An Alaska Dictionary of Need-to-Know Terms. cheechako – A newcomer to Alaska or the Yukon. The term originally referred to Gold Rush newcomers; also used to refer to someone who has never spent a winter in Alaska.
- 1 What is someone from Alaska called?
- 2 What is a Cheechako person?
- 3 What do Alaskans call outsiders?
- 4 What do people in Alaska call people from the Lower 48?
- 5 Why is Eskimo offensive?
- 6 What are Eskimo names?
- 7 What is a sourdough person?
- 8 What does Chechaquo mean?
- 9 What is a Chechaquo in to build a fire?
- 10 What does Segoya mean in Alaska?
- 11 Is the term Inuit offensive?
- 12 How do Alaskans say salmon?
- 13 How do you say hello in Alaskan?
- 14 What is Alaska broken?
What is someone from Alaska called?
Alaska Natives increasingly prefer to be known by the names they use in their own languages, such as Inupiaq or Yupik. ” Inuit ” is now the current term in Alaska and across the Arctic, and “Eskimo” is fading from use. The Inuit Circumpolar Council prefers the term “Inuit” but some other organizations use “Eskimo”.
What is a Cheechako person?
Cheechako is a distinctly Alaskan word that refers to a person who has newly arrived in Alaska or the Yukon Territory of Canada. It was originally printed in the Chicago Record newspaper in 1897 and is a jargon word from the Chinook language of the Pacific Northwest.
What do Alaskans call outsiders?
Yupik – A term that refers individually or collectively to the three Yupik languages in Alaska; Siberian Yupik, Central Yupik, and Pacific Yupik.
What do people in Alaska call people from the Lower 48?
Lower 48: Alaska’s residents refer to the continental United States as the lower 48. Mukluks: Mukluks are a soft boot made of caribou or sealskin and typically worn by the Inuit.
Why is Eskimo offensive?
Some people consider Eskimo offensive, because it is popularly perceived to mean “eaters of raw meat” in Algonquian languages common to people along the Atlantic coast. Regardless, the term still carries a derogatory connotation for many Inuit and Yupik.
What are Eskimo names?
Native Alaskan / Inuit Dog Names
- Arrluk – Killer Whale.
- Nanuq – Polar Bear.
- Kanut – White Geese.
- Nukka – Little Sister.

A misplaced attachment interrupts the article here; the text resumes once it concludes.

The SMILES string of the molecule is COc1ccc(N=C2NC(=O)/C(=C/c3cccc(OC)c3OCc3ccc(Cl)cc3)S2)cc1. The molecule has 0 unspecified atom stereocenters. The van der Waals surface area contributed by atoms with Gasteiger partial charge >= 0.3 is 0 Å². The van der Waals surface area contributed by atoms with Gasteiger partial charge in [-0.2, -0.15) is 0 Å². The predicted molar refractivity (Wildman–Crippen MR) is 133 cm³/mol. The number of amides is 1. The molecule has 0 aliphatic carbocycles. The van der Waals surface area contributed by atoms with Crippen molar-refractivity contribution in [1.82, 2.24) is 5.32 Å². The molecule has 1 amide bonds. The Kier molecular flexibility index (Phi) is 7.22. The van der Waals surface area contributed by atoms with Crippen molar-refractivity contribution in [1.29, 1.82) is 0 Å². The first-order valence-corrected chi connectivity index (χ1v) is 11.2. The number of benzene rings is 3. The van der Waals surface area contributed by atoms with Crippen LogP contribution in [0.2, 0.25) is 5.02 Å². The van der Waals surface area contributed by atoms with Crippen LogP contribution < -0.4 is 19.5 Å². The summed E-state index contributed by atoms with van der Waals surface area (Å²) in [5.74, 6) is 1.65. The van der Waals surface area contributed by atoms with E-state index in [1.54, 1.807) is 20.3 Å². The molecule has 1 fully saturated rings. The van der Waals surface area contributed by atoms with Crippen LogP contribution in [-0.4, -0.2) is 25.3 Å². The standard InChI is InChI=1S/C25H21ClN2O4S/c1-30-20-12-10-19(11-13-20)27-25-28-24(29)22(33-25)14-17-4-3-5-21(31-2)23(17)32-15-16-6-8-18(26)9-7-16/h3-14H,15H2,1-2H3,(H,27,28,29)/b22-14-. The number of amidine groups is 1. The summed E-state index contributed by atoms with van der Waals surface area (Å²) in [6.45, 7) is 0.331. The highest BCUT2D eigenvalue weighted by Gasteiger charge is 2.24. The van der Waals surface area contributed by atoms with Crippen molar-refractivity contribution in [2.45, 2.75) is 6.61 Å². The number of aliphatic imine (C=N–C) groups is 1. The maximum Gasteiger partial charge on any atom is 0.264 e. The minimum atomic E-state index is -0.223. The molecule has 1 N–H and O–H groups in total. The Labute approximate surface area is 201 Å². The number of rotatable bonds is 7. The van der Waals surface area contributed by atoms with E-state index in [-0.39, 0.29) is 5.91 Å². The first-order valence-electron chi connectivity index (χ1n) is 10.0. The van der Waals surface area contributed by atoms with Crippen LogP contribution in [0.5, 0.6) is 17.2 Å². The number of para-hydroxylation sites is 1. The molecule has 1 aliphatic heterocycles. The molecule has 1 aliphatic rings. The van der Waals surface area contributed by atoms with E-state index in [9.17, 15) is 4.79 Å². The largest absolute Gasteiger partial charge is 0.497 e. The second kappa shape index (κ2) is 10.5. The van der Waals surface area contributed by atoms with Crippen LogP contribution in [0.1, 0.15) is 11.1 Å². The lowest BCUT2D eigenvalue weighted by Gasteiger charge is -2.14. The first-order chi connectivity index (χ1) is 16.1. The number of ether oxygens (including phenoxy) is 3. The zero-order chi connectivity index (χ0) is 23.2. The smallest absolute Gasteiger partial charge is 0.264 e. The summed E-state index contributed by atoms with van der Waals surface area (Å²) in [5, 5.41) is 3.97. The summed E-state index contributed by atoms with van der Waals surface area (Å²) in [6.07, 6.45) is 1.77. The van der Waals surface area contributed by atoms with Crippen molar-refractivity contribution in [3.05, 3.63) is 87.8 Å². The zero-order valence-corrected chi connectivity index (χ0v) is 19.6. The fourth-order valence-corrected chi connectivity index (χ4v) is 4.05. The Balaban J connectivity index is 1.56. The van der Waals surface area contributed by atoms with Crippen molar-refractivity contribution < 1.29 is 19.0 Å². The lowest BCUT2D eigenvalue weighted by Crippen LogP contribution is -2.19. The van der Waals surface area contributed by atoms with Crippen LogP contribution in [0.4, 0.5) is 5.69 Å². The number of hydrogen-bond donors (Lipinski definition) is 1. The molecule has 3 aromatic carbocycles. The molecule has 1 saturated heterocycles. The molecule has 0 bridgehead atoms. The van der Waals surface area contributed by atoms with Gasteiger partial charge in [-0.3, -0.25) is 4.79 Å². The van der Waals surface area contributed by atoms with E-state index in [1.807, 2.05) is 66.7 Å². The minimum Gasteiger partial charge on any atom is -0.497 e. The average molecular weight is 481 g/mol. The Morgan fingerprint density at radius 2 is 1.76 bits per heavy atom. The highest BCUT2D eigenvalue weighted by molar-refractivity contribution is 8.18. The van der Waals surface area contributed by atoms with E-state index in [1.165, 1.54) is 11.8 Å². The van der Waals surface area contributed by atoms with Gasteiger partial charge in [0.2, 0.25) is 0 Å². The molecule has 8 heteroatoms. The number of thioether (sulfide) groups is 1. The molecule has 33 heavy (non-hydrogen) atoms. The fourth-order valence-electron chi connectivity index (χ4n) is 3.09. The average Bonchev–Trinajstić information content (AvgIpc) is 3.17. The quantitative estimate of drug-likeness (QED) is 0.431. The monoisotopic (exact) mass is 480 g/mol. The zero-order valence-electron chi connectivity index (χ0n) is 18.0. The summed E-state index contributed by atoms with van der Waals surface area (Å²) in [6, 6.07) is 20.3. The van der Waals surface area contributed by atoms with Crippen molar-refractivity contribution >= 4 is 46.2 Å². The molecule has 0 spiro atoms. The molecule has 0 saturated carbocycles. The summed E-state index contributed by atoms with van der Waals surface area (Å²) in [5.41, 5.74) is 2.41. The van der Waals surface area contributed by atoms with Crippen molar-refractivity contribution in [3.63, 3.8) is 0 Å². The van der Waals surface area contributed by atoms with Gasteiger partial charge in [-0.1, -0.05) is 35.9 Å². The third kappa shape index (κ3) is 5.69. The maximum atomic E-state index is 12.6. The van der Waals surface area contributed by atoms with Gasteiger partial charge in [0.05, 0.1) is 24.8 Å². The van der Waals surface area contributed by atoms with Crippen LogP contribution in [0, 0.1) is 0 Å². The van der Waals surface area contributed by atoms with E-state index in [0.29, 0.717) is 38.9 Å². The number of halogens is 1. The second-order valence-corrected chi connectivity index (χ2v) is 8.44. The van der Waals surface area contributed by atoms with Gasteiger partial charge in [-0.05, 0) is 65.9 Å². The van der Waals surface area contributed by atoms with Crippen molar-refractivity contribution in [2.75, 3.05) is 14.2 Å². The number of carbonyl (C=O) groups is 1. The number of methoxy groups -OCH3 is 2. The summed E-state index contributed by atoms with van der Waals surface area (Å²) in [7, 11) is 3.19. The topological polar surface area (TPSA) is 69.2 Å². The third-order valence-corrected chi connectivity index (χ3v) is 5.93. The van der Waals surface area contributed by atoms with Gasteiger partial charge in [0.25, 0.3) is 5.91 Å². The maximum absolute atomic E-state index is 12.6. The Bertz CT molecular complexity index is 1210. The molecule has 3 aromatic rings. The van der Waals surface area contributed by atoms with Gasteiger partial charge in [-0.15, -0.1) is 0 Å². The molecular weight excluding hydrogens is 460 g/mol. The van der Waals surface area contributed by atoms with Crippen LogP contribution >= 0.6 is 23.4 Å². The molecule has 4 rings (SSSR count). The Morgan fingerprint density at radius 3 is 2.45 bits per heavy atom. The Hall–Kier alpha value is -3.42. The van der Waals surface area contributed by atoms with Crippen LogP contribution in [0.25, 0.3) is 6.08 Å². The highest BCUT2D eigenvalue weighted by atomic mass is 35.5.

- Miska – Little Bear.
- Nini – Porcupine.
- Sakari – Sweet.
- Shila – Flame.
What is a sourdough person?
Sourdough is an Alaskan term that refers to someone who has lived in Alaska for several winters. The term likely originated in the Klondike Gold Rush at the end of the 19th Century. It was used as the opposite of the term Cheechako, which refers to those who were newly arrived at the mining camps.
What does Chechaquo mean?
What is “chechaquo”? A newcomer or tenderfoot in Alaska or the Yukon.
What is a Chechaquo in to build a fire?
The man is a chechaquo (cheechako), a Chinook jargon word meaning “newcomer.” This is the man’s first winter in the Yukon, but because he is “without imagination” and thus unaccustomed to thinking about life and death, he is not afraid of the cold, which he estimates at fifty degrees below zero.
What does Segoya mean in Alaska?
baby. Part of Speech. noun. Sample Sentences. Segoya’, seguga’ My baby.
Is the term Inuit offensive?
Generally, in Canada the term Eskimo should be considered offensive and the term Inuit is preferred. The term Eskimo has largely been replaced by Inuit in Canada, and Inuit is used officially by the Canadian government. Many Inuit people consider Eskimo to be a derogatory term.
How do Alaskans say salmon?
15) Salmon (sam-unn) While there is most definitely an ‘L’ in the spelling of the word, you definitely do not pronounce it. Saying it ‘ sal-mun ‘ is an egregious violation of the word and many Alaskans die inside a little when they hear their beloved salmon being said with the ‘L’ sound included.
How do you say hello in Alaskan?
Hello (good to see you) — cama-ihi!
What is Alaska broken?
Broken, Alaska (pop. 71) is an audio fiction podcast about a coastal town full of funny, weird neighbors who get along likefamily. Whether you’re running away from your past or searching for your next adventure, Come Visit! Together, we form a fascinating and funny look at small town life.